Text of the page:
You can decide whether you’re going to throw money at what you want to do; using the money you’re saving from not drinking means that you can probably afford a bit of self-indulgence, or you can do it in the cheap.
The important thing is not to transfer one addiction into another. One of my clients decided to build boxes to store his collection of 45 vinyl records in. This turned into obsessive record collecting. He came into therapy because his wife was on the verge of leaving him because now that he was sober with an all-consuming hobby, he was even more distant and neglectful of her and their family than when he was drunk.
Dr Gabor Mate’s views on this phenomena are quite strong. He suggests that addictions are both a defence and an escape mechanism intended to shield the addict from unbearable pain that started in very early childhood, if not before. His theory is that distressed mothers have distressed babies, not because of a lack of love, but because their pain is transmitted to the child through their lack of presence, which prevents the baby from learning self-soothing skills. In the absence of these, a child learns at an early age to zone out and fill the void with unhealthy and/or difficult behaviours.
Drinking and drugging work for a while. In the early days of your addiction, you may first feel solace and absence of pain, but eventually, your habit grows bringing with it insistent pain in the form of toxic guilt and shame, which leads to taking ever-increasing doses of your ‘painkiller’ of choice.
If you think about it, when you are in a state of drunkenness or you are chilled out on dope or stimulated by speed, you are not present: you are zoned out to such an extent that you don’t feel the unbearable pain that your drug of choice soothes.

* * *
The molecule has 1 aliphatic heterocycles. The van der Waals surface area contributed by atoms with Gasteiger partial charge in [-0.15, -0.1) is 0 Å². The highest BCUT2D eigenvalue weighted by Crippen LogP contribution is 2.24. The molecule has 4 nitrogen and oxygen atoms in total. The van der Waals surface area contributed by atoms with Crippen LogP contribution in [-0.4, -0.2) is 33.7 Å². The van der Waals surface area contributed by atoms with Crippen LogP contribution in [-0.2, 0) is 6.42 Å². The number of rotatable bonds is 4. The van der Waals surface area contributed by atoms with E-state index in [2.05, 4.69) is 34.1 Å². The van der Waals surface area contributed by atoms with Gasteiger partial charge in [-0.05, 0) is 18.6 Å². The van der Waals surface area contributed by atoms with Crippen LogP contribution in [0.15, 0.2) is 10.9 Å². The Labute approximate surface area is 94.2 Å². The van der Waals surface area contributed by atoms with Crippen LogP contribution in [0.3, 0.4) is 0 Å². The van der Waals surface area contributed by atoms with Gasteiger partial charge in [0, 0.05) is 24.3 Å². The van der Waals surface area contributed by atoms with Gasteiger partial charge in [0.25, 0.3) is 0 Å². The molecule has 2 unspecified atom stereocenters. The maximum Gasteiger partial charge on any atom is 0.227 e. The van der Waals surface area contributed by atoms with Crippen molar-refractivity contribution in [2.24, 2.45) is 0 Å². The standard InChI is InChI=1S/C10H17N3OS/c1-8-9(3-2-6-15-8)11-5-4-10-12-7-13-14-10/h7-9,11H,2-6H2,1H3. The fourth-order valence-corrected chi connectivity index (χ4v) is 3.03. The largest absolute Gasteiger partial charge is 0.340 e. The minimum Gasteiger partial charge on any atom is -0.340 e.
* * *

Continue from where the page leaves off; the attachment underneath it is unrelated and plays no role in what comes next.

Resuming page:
Although she didn’t realise it at the time, Mrs P’s idea was all about learning to self soothe. Far from being a distraction, these activities teach how to be present in a mindful way. They allow frustration, patience, determination. to be felt. These activities encourage the building of resilience and the exploration of your natural gifts by connecting you with long-forgotten latent abilities.
Some people who have at last done something that they always wanted to do, discover new gifts, others find that having the time and space to follow a dream teaches them that the dream was fun but the reality was not for them.
In reality, the purpose of the 100 is to spark new life and creativity in you after a considerable time of not feeding your innermost secret needs.
The beauty of this method is that it can be used not just to help recovery from addictions, but can also help anyone who is feeling a bit stuck in their lives to answer the question: what do I really want to do? Making the list and carrying it through can be the start of changing your life from unfulfilling to satisfying. Making the list can open the door to a future you never imagined.
And what of MrsP? How did she get on with her challenges?
When I asked her this question, she gave me a wry grin. Pointing to her overflowing ironing basket she answered.
‘I didn’t complete task 100′.
You can hear this and other podcasts on https://wordpress.com/posts/ericagoesforth144245625.wordpress.com